This alarmed the whole family, who immediately fled to their arms, and I was soon accosted by the master with his 36 gun in his hand. But on my assuring him of my innocence as to any wicked intentions, and making myself known for he before took me to be an Indian , he immediately caressed me, as did also his family, with a deal of friendship, at finding me alive, they having all been informed of my being murdered by the savages some months before.
No longer able to support rtiy fatigued and worn out spirits, I fainted and fell to the ground. From which state having recovered me, and perceiving the weak and famished condition I then was in, they soon gave me some refreshment, but let me par- take of it very sparingly, fearing the ill effects too much would have on me.
They for two or three nights very affectionately supplied me with all necessaries, and carefully attended me until my spirits and limbs were pretty well recruited, and I thought myself able to ride, when I borrowed of these good people whose kindness merits my most grateful return a horse and some clothes, and set forward for my father-in-law's house in Chester county, about miles from thence, where I arrived on the fourth day of January, ; but scarce one of the family could credit their eyes, believing, with the people I had lately left, that I had fallen a prey to the Indians.
Great was the joy and satisfaction wherewith I was received and embraced by the whole family ; but oh, what was my anguish and trouble, when inquiring for my dear wife, I found she had been dead near two months! This fatal news, as every humane reader must imagine, greatly lessened the joy and rapture I other- wise should have felt at my deliverance from the dread- ful state of captivity I had been in. The news of my happy arrival at my father-in-law's house, after so long and strange an absence, was soon spread round the neighbouring plantations by the eountry people who continually visited me, being very 37 desirous of hearing and eagerly inquiring an account of my treatment and manner of living among the Indians, in all which I satisfied them.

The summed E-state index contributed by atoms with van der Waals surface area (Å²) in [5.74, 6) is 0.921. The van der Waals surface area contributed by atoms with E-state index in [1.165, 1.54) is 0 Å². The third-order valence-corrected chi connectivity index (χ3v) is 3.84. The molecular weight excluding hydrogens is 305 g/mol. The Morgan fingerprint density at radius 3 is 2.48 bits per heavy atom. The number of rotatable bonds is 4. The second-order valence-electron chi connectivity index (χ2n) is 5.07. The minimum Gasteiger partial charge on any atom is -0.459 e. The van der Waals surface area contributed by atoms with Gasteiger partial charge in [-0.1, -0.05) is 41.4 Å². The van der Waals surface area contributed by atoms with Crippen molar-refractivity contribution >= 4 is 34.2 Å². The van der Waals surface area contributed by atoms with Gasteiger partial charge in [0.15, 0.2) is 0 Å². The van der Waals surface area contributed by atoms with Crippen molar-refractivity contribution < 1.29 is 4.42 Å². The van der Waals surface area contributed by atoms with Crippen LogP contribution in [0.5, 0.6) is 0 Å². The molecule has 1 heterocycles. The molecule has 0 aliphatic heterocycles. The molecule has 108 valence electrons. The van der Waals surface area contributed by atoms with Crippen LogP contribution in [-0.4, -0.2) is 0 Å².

Soon after this my arrival, I was sent for by his excellency Mr. Morris, the governor, a worthy gentleman, who examined me very particularly as to all incidents relating to my captivity, and especially in regard to the Indians, who had first taken me away, whether they were French or English parties. Having satisfied his excellency in such particulars as he requested, the same being put into writing, I swore to the contents thereof, as may be seen by those who doubt of my veracity, in the public papers of that time, as well in England as in Philadelphia.
Having done with me, Mr. Morris gave me three pounds, and sent the affidavit to the assembly, who were then sitting in the State-house at Philadelphia, concluding on proper measures to check the depredations of the savages, and put a stop to their barbarous hostilities on the distressed inhabitants, who daily suffered death in a most deplor- able condition ; besides being obliged to abscond their plantations, and the country being left desolate for several hundred miles on the frontiers, and the poor sufferers could have no relief, by reason of the disputes 38 between the governor and the assembly.